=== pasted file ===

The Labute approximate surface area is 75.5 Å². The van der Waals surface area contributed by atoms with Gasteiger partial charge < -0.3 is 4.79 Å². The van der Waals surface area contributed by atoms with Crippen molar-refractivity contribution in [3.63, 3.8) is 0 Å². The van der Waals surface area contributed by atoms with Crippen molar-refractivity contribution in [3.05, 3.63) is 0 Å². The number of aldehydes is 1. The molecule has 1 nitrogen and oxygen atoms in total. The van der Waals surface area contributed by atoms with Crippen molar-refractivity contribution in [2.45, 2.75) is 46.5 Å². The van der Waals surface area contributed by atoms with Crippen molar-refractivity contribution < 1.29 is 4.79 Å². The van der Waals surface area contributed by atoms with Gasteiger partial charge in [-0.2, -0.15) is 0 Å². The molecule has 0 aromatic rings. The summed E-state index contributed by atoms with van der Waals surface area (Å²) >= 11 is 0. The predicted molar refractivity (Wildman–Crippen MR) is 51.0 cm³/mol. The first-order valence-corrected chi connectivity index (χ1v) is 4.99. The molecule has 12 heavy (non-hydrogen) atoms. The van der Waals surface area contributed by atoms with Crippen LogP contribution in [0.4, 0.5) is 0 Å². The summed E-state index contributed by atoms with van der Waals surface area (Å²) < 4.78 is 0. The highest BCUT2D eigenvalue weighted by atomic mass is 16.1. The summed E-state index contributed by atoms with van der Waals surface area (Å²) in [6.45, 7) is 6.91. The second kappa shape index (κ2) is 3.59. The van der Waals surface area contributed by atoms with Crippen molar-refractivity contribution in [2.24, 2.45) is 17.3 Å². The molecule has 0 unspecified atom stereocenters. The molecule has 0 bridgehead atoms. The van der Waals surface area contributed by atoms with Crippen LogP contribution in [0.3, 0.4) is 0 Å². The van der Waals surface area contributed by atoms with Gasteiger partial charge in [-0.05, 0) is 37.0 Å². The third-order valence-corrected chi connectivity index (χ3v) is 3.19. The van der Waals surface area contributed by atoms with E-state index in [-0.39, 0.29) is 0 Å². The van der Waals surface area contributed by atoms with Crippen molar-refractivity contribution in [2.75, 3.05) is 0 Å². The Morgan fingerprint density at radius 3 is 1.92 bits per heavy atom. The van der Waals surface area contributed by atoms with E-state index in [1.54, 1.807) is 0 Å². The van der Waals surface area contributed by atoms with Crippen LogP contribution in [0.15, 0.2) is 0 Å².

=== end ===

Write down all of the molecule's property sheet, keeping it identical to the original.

The Labute approximate surface area is 75.5 Å². The van der Waals surface area contributed by atoms with Gasteiger partial charge < -0.3 is 4.79 Å². The van der Waals surface area contributed by atoms with Crippen molar-refractivity contribution in [3.63, 3.8) is 0 Å². The van der Waals surface area contributed by atoms with Crippen molar-refractivity contribution in [3.05, 3.63) is 0 Å². The number of aldehydes is 1. The molecule has 1 nitrogen and oxygen atoms in total. The van der Waals surface area contributed by atoms with Crippen molar-refractivity contribution in [2.45, 2.75) is 46.5 Å². The van der Waals surface area contributed by atoms with Crippen molar-refractivity contribution < 1.29 is 4.79 Å². The van der Waals surface area contributed by atoms with Gasteiger partial charge in [-0.2, -0.15) is 0 Å². The molecule has 0 aromatic rings. The summed E-state index contributed by atoms with van der Waals surface area (Å²) >= 11 is 0. The predicted molar refractivity (Wildman–Crippen MR) is 51.0 cm³/mol. The first-order valence-corrected chi connectivity index (χ1v) is 4.99. The molecule has 12 heavy (non-hydrogen) atoms. The van der Waals surface area contributed by atoms with Crippen LogP contribution in [0.4, 0.5) is 0 Å². The summed E-state index contributed by atoms with van der Waals surface area (Å²) < 4.78 is 0. The highest BCUT2D eigenvalue weighted by atomic mass is 16.1. The summed E-state index contributed by atoms with van der Waals surface area (Å²) in [6.45, 7) is 6.91. The second kappa shape index (κ2) is 3.59. The van der Waals surface area contributed by atoms with Crippen molar-refractivity contribution in [2.24, 2.45) is 17.3 Å². The molecule has 0 unspecified atom stereocenters. The molecule has 0 bridgehead atoms. The van der Waals surface area contributed by atoms with Crippen LogP contribution in [0.3, 0.4) is 0 Å². The van der Waals surface area contributed by atoms with Gasteiger partial charge in [-0.05, 0) is 37.0 Å². The third-order valence-corrected chi connectivity index (χ3v) is 3.19. The van der Waals surface area contributed by atoms with E-state index in [-0.39, 0.29) is 0 Å². The van der Waals surface area contributed by atoms with Crippen molar-refractivity contribution in [2.75, 3.05) is 0 Å². The Morgan fingerprint density at radius 3 is 1.92 bits per heavy atom. The van der Waals surface area contributed by atoms with E-state index in [1.54, 1.807) is 0 Å². The van der Waals surface area contributed by atoms with Crippen LogP contribution in [0.15, 0.2) is 0 Å².